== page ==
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The Fifth Child

3.51 of 5 stars 3.51  ·  rating details  ·  7,186 ratings  ·  772 reviews
Doris Lessing's contemporary gothic horror story—centered on the birth of a baby who seems less than human—probes society's unwillingness to recognize its own brutality.Harriet and David Lovatt, parents of four children, have created an idyll of domestic bliss in defiance of the social trends of late 1960s England. While around them crime and unrest surge, the Lovatts are ...more
Paperback, 133 pages
Published November 17th 2010 by Vintage International (first published 1988)
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Huda Yahya
الشعور القوي الذي غمرني هو
التعجب من نيل دوريس ليسينج نوبل

فالرواية أقل من عادية
ولم أشعر معها بأي ابداع تقريبا

ليست سيئة نعم
وربما للمؤلفة كتب أهم
ولكنني لست متحفزة للقراءة مججدا لها على الإطلاق

سيطر علي شعور ربما يبدو فكاهيا
شعرتُ بأنني طوال القراءة أجلس أمام شاشة تلفاز
وأشاهد فيلما تليفزيونيا مملا قليلا وقديم
وفيه الترجمة تظهر بالبنط العريض جدا كما هو حال الترجمات منذ عقد من الزمان

باختصار لا أرشحها لأحد
Apr 03, 2014 Stela rated it 4 of 5 stars  ·  review of another edition
Recommended to Stela by: Carmen Irimia
It was this summer that a friend of mine, who’s an English teacher, asked me how I would teach “The Fifth Child”. Since I didn’t know about the book or have it, she sent me a PDF copy and here I am, after an unsettling but fascinating reading, asking myself the same question: what key of lecture could I offer? Because it is, undoubtedly, worth reading. A little masterpiece about the fragility of happiness and the illusion of the security provided by family, as the author herself said in an inter ...more
Apr 07, 2013 Mariel rated it 1 of 5 stars
Recommends it for: everybody knows
Recommended to Mariel by: everybody understands

She felt rejected by him. They had always loved to lie here feeling a new life, greeting it. She had waited four times for the first little flutters, easily mistaken but then certain; the sensation that was as if a fish mouthed out a bubble; the small responses to her movements, her touch, and even- she was convinced- her thoughts.

But what about me? I've been shot. Go on without me, save yourselves. Ooh aah it hurts, like a spoon or a papercut that irritates your mind into the beyond. Listen,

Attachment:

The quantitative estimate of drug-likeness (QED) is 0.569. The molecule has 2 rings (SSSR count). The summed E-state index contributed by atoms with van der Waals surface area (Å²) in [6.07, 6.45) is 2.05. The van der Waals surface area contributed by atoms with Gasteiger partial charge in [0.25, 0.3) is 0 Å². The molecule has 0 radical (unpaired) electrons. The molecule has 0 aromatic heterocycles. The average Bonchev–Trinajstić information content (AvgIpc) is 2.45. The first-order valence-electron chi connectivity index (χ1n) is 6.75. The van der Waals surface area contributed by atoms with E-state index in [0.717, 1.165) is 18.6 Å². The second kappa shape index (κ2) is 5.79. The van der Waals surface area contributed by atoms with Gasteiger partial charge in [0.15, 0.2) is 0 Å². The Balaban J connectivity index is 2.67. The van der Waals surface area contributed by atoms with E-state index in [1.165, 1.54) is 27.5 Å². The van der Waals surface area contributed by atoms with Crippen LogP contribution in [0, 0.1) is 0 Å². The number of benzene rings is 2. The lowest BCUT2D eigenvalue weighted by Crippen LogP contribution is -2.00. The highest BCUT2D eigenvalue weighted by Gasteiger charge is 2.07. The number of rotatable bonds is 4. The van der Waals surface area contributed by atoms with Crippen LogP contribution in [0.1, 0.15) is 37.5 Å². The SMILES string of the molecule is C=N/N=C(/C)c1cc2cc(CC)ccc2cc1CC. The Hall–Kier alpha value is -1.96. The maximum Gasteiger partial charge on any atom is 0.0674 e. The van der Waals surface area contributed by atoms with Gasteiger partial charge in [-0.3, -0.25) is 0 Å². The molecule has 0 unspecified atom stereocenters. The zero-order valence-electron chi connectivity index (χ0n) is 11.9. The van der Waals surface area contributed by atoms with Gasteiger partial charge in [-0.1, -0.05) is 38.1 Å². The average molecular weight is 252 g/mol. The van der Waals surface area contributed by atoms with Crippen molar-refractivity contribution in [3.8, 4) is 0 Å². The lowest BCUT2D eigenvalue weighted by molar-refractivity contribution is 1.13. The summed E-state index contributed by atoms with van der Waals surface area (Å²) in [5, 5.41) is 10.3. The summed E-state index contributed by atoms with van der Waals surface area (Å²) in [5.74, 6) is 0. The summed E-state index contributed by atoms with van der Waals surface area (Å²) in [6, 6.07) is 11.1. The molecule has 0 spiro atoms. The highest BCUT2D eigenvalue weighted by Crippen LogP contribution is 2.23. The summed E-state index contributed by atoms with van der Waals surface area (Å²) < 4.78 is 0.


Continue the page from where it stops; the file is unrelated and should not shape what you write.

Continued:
This novel was disturbing on so many levels. It was supposed to have started out with this great couple who had all these wonderful family ideals, until the fifth child came along who was really tough to take (and basically a commentary on society's reaction to such a different child). However, I never saw the couple as having a great marriage. The only testament to any sort of greatness I guess would be their coupled desire to have a lot of children. Simply because their house was constantly fi ...more
Thomson Kneeland
This was my introduction to the writing of Doris Lessing; I had high hopes for the book but was sorely disappointed. The writing was pretty unengaging for me, though not poor. The plot was ridiculous in content, though perhaps acceptable as a sort of "unmagical realism"; completely unrealistic and unbelievable, along with two dimensional characters suitable for allegory only. Perhaps the book stands as an indictment of conservative 1950's family values, white picket fences, women staying home to ...more
Jun 20, 2011 Daisy rated it 4 of 5 stars
Recommends it for: well, I know who I wouldn't recommend it to
Shelves: england, house, autism
"It's crazy," said Dorothy. She was flushed with the hot tea and with all the things she was forcing herself not to say. p. 34

This is fascinating.
Yes this is about a bad seed, the last child in an otherwise happy family. But it also has a lot to do with perception and judgement, how the parents, Harriet and David, see themselves and how others see them and how they think others see them. And how they see others, particularly their fifth child. Who is criticized and how and why? What expectations
Apr 30, 2010 Donna rated it 5 of 5 stars
Recommends it for: book groups

This is the first Doris Lessing book I've read and she's a great writer. This is a true "horror" story...not in the classic sense, but in the real sense of a horrible situation that people must confront. It leaves the reader with the thought "what would you do if you found yourself in this situation?". Therefore it is a highly discussable book.

Interesting characters, interesting plot, great writing. What more can a reader ask?

Reread in April 2010 for Maze book discussion. Still thought it w
I read "The Fifth Child" last night. That was so, sooooo disturbing. I'm exhausted today because I got my hands on it at 7:30pm and then I was up til 2 finishing it, but I knew I'd never be able to sleep unless I just finished it. Then I couldn't stop thinking about it, and dreamed about it!

If you haven't read it but have any inclination at all to read it, stop here and don't read the rest of my review. Then read it, and then come back here so we can discuss!!! I'm dying to talk to someone abou
rachel  misfiticus
This review has been hidden because it contains spoilers. To view it, click here.
This book is terrifying, in both a general and a very specific way. I loved it, and it haunts me.

In the specific sense, it's a very domestic horror story, and taps into a fear that I suspect is pretty common, especially among women. I've discussed it with friends, this vague terror of procreation - not just the body horror of pregnancy and childbirth, of incubating some alien thing that will eventually push itself out of you - but the alarming uncertainty about what kind of child you will end up